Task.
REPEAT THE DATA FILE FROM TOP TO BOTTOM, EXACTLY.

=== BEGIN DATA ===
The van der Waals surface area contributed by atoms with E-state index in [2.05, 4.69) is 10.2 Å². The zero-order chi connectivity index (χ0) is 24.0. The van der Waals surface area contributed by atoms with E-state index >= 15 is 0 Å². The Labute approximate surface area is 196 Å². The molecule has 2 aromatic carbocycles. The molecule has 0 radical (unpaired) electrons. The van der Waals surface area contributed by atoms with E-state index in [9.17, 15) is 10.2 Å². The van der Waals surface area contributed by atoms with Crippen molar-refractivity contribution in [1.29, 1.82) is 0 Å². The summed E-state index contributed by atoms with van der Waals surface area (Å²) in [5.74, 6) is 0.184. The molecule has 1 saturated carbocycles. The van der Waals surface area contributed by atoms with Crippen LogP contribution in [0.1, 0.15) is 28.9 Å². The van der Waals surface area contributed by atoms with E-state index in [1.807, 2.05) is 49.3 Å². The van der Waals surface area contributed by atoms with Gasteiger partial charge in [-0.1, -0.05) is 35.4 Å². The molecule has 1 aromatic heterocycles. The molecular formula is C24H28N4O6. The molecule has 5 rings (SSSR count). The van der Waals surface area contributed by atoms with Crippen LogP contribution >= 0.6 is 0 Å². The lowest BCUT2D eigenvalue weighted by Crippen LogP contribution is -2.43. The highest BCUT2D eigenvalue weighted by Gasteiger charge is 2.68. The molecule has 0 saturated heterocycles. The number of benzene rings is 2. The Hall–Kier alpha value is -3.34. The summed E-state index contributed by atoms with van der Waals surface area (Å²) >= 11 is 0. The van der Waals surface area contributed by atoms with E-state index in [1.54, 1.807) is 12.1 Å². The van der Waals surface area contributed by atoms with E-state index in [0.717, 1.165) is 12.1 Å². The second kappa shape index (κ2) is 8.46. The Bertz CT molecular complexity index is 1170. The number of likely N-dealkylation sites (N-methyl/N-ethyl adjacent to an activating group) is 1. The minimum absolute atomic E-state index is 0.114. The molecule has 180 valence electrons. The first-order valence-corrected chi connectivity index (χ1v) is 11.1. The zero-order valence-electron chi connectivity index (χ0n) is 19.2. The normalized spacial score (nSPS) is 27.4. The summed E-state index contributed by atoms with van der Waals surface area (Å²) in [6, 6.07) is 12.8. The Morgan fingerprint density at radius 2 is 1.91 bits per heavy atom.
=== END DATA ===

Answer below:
The van der Waals surface area contributed by atoms with E-state index in [2.05, 4.69) is 10.2 Å². The zero-order chi connectivity index (χ0) is 24.0. The van der Waals surface area contributed by atoms with E-state index >= 15 is 0 Å². The Labute approximate surface area is 196 Å². The molecule has 2 aromatic carbocycles. The molecule has 0 radical (unpaired) electrons. The van der Waals surface area contributed by atoms with E-state index in [9.17, 15) is 10.2 Å². The van der Waals surface area contributed by atoms with Crippen molar-refractivity contribution in [1.29, 1.82) is 0 Å². The summed E-state index contributed by atoms with van der Waals surface area (Å²) in [5.74, 6) is 0.184. The molecule has 1 saturated carbocycles. The van der Waals surface area contributed by atoms with Crippen LogP contribution in [0.1, 0.15) is 28.9 Å². The van der Waals surface area contributed by atoms with E-state index in [1.807, 2.05) is 49.3 Å². The van der Waals surface area contributed by atoms with Gasteiger partial charge in [-0.1, -0.05) is 35.4 Å². The molecule has 1 aromatic heterocycles. The molecular formula is C24H28N4O6. The molecule has 5 rings (SSSR count). The van der Waals surface area contributed by atoms with Crippen LogP contribution >= 0.6 is 0 Å². The lowest BCUT2D eigenvalue weighted by Crippen LogP contribution is -2.43. The highest BCUT2D eigenvalue weighted by Gasteiger charge is 2.68. The molecule has 0 saturated heterocycles. The number of benzene rings is 2. The Hall–Kier alpha value is -3.34. The summed E-state index contributed by atoms with van der Waals surface area (Å²) >= 11 is 0. The van der Waals surface area contributed by atoms with E-state index in [1.54, 1.807) is 12.1 Å². The van der Waals surface area contributed by atoms with E-state index in [0.717, 1.165) is 12.1 Å². The second kappa shape index (κ2) is 8.46. The Bertz CT molecular complexity index is 1170. The number of likely N-dealkylation sites (N-methyl/N-ethyl adjacent to an activating group) is 1. The minimum absolute atomic E-state index is 0.114. The molecule has 180 valence electrons. The first-order valence-corrected chi connectivity index (χ1v) is 11.1. The zero-order valence-electron chi connectivity index (χ0n) is 19.2. The normalized spacial score (nSPS) is 27.4. The summed E-state index contributed by atoms with van der Waals surface area (Å²) in [6, 6.07) is 12.8. The Morgan fingerprint density at radius 2 is 1.91 bits per heavy atom.